Structural Changes

The first step toward implementing the new sourcing system at Price Chopper was centralizing the sourcing processes for all departments. The grocer hired a reverse-auction analyst, Ken Gregory, who works as the liaison between each department at Price Chopper and Intesource.

"Our strategic sourcing department reports to me, and Ken is the day-to-day contact for merchandising and other departments charged with finding opportunities that exist for sourcing product," Kennedy explains. "He helps to coordinate the events with Intesource and the stakeholders in each department at Price Chopper."

When the company initially decided to join forces with Intesource, it set up a series of meetings with each of its departments to explain to them how the process would work. Also, each department was invited to a live demo so it could see a reverse auction in action and understand how the suppliers bid on different products.

"They could watch how suppliers would bid and drive the price down, and see how events got extended as the price continued to fall," says Kennedy. "They could see the savings firsthand."

Running an Auction

Intesource builds and runs the auctions or events for Price Chopper, and will often serve as a sounding board for new auction product categories. Gregory reaches out to the company's assigned Intesource representative to check if any successful auctions have run for the category in question, and finds out what the success rates were with other partners.

"Another supermarket chain, in the Midwest, may have seen significant savings on human resources wage and labor posters, so this might be an event that would work for us," explains Kennedy. "Intersource would share that information with us, without revealing who the chain was participating in the auction."

Additionally, Price Chopper can choose what suppliers directly from the Intesource database will receive invitations to participate in an auction, but can add new suppliers to the system as well.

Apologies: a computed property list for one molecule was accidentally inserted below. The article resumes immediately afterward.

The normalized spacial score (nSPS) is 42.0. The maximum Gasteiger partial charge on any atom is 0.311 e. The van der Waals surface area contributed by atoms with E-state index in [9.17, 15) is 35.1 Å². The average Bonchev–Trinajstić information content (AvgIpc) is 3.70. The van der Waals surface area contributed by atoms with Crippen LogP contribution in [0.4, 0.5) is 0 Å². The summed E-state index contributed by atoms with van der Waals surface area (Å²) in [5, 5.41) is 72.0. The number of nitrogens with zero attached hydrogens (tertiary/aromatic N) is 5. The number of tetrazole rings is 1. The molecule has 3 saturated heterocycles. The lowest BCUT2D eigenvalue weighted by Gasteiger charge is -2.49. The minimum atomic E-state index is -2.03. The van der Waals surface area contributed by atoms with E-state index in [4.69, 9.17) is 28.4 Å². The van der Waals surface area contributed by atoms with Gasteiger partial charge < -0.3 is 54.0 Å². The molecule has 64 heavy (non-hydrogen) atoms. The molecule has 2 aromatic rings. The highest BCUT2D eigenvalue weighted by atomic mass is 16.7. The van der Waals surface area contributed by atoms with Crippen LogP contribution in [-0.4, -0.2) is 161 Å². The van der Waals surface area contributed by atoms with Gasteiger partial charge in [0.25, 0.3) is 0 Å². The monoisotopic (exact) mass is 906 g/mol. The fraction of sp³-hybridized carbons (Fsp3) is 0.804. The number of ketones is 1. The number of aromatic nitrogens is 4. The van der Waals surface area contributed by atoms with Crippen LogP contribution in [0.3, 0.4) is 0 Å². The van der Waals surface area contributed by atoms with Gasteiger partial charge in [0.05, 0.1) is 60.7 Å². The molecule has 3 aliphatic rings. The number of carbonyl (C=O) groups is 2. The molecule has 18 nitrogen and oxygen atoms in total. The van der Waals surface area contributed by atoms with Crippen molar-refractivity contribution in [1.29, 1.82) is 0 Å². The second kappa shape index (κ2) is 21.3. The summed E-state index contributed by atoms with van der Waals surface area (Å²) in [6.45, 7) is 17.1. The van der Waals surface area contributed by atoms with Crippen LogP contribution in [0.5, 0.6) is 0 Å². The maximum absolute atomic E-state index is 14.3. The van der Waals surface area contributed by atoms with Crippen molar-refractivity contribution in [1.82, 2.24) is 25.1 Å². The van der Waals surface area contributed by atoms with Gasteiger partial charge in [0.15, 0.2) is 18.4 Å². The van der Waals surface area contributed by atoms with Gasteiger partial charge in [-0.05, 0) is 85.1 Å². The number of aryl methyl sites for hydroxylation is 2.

"We meet with any new suppliers and let them know this is how we source our product, and then Intesource will bring them up to speed and train them if they are not already working with them," says Kennedy, who has set up face-to-face meetings with current trade partners to let them know about the change in sourcing.

"It's about the best overall value," he notes.

However, with Intesource's 12 years of experience - 90 percent of it in retail - many times, the suppliers a retailer is working with are already listed in the system, according to Kaplan. "Very often, retailers are shocked at what they could be saving from people they are already buying from. Many times, the awarded supplier is the incumbent, and we can see a savings of 18 percent."

When setting the parameters of the auction, Price Chopper can either choose a blind reserve price, which is the price they're ultimately looking to pay and that must be met by a supplier, or the retailer can simply start the bidding at a chosen price and allow participating suppliers to compete for the business - which is usually the way they work, says Kennedy.

Price Chopper sets the quantity of items it would like to purchase, or, if it's a service, the number of stores, and suppliers will bid for the job. Each event begins at a set time and offers a specified amount of time for suppliers to bid, usually between 10 and 20 minutes, according to Kennedy. However, many events are extended beyond the initial time frame. For example, if a price change comes in during the last two minutes, the event will often be extended another two minutes to allow other suppliers to counter-offer.

"Sometimes, a supplier will come in with their best price, but will see a competitor move lower, and will counter with another bid to drive the price down," Kennedy says. "Suppliers can see how their price compares to the lowest, and can make the decision on whether or not they can improve upon it."

For Price Chopper, the most important step in the process is providing Intesource with a detailed specification of exactly what product or service it wants, along with any other relevant details. This ensures that everyone is bidding on a level playing field.

"This is especially important for something like floor care services," Kennedy explains. "We will let them know what cleaning supplies they need to use and exactly what we want them to do, such as how many times a week to clean and on what days. If we have a detailed specification and have done our homework upfront, then all the bidding should be apples to apples."